Many of my clients sit down in my office and complain that they are stuck in a rut. It may not be full blown depression, but they just can’t find pleasure in day-to-day activities, their job, or their relationships. Kelly, 43, is a teacher and she’s married with two teenagers. She often says that she wants to feel better but doesn’t know where to start.
Kelly put it like this: “I’m not really old enough for a mid-life crisis but I just can’t get my groove back after my dad died last year. I tell myself that it wasn’t fair that he died in his mid- sixties. On the surface, my life is good with a family, home, and job. But I rarely find joy in daily events and tasks and I don’t seem to be able to finish projects that I start. This leaves me feeling disappointed in myself and discouraged so I stay home rather than go out with friends or my husband.”
In an April article for The Gottman Institute’s blog, Dr. Ann-Louise Lockhart offers readers advice on how to disrupt the negative patterns so many of easily fall into. Approaching the subject from a psychological perspective, she analyzes the ways in which we learn — that is to say the ways in which we are conditioned to fall into transgressive cyclical behaviors that reinforce themselves over time.
Dr. Lockhart essential belief is that negative learned behaviors are just as easy to develop as positive one. Indeed, she describes repetitive, learned behaviors as the product as a sort of practice that can be channeled to positive ends. Engaging in repetitive thought processes, for example, can follow one of two tracks: “positive affirmation or negative self-statements,” according to Dr. Lockhart.
The natural conclusion that she draws on the ways that we can effectively condition ourselves to reinforce and then repeat positive, productive behaviors is quite liberating. We have control over ourselves, and our thoughts, actions and characteristic behavioral traits can be improved and made positive through practice.
Dr. Lockhart then outlines five practical steps to enable “breaking the cycle.” She writes that “Whatever the reason, these all play a role in the repetition of cycles. Here are some ways to work through them so the cycles you are engaged in actually benefit and help you, rather than hurt you.” Her five steps require diligence and patience, but will soon become second nature.
First, she counsels reader to “make a record of patterns of behaviors. You can do this through video recording, journaling, or sharing your journey with others (i.e, podcasts, blogging, social media).” This initial step will open the door to those that follow.
Next, Dr. Lockhart asks that people identify their “triggers,” or as she puts it, the “things that really grind your gears and things that you have an exaggerated emotional or mental reaction to beyond what should be expected.” Identifying triggers will unlock the next of Dr. Lockhart’s five steps: understanding your response to your triggers. Step three may be something you do every day, such as overeat or spend too much time sleeping.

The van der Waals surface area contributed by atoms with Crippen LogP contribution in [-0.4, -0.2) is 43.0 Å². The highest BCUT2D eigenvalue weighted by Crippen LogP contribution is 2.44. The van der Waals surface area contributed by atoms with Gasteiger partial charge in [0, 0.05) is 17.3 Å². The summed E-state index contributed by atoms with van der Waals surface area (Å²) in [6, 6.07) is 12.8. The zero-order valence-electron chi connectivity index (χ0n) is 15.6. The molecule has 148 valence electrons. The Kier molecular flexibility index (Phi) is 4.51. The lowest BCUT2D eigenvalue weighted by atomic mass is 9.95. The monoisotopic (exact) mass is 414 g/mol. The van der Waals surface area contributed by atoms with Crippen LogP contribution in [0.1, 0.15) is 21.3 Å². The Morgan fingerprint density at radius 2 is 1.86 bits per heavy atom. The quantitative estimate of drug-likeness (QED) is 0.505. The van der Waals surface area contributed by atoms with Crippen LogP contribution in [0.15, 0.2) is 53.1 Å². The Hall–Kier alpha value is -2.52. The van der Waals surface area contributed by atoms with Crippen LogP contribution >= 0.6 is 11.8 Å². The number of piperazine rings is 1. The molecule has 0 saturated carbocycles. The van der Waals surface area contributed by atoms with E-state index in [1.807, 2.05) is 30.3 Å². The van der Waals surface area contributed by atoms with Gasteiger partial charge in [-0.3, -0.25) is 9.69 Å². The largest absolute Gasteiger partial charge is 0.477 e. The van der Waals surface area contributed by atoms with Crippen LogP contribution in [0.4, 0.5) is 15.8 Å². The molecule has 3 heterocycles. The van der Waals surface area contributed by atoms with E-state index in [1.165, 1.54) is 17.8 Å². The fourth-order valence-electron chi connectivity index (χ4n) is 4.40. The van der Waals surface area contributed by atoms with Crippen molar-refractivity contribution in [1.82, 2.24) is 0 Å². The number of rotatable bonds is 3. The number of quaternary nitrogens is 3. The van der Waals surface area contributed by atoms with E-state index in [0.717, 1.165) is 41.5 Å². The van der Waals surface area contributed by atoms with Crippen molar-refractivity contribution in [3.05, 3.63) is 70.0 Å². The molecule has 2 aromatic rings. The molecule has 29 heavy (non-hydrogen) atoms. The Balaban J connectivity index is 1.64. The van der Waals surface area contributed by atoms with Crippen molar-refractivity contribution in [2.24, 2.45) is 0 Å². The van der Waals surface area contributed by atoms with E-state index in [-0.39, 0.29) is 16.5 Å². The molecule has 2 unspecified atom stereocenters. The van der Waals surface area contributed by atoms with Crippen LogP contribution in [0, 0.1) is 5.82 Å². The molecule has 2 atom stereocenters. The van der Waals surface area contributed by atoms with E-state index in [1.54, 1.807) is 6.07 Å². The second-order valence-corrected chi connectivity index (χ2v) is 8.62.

Step four is “developing a hypothesis.” In other words, reflect on your patterns of behavior and thought, including your history of these patterns, as a way to better evaluate that root causes of any negative cycles that have formed. And finally, Dr. Lockhart suggests that unpacking these issues will help lead to a better understanding of whether and how these learned behaviors serve you — or work against your personal growth, emotional health, and ultimately your happiness.
Finally, Dr. Lockhart offers step five which is to ask yourself: “Is this behavior you are engaging in serving you? Also, do these behaviors make you a better person or hold you back from being your best self?
When I went through these five stages with Kelly, she was able to identify spending too much time on social media as a negative behavior which had increased since her father’s death. Next, one of her main triggers was feeling tired and sad about her loss which caused her to want to connect with people online rather than in person. Her hypothesis then became “Since my father’s death, I’ve felt sad about losing him so I increased my screen time and thought that would feel better. In reality, I feel more isolated and lonelier.”
After engaging in this step-by-step analysis, Kelly was able to set a goal to cut screen time down to one hour a day (from three hours), add one hour of physical exercise such as walking or riding her bike, and to spend more face-to face time with family and friends. As a result she was able to get out of her rut, felt more connected to others, and her mood became more positive over time.
Find Terry on Twitter, Facebook, and, movingpastdivorce.com. Terry’s award-winning book Daughters of Divorce: Overcome the Legacy of Your Parents’ Breakup and Enjoy a Happy, Long-Lasting Relationship is available on her website. Her new book The Remarriage Manual: How to Make Everything Work Better the Second Time Around was published by Sounds True on February 18, 2020.
I’d love to hear from you and answer your questions about relationships, divorce, marriage, and remarriage. Please ask a question here. Thanks! Terry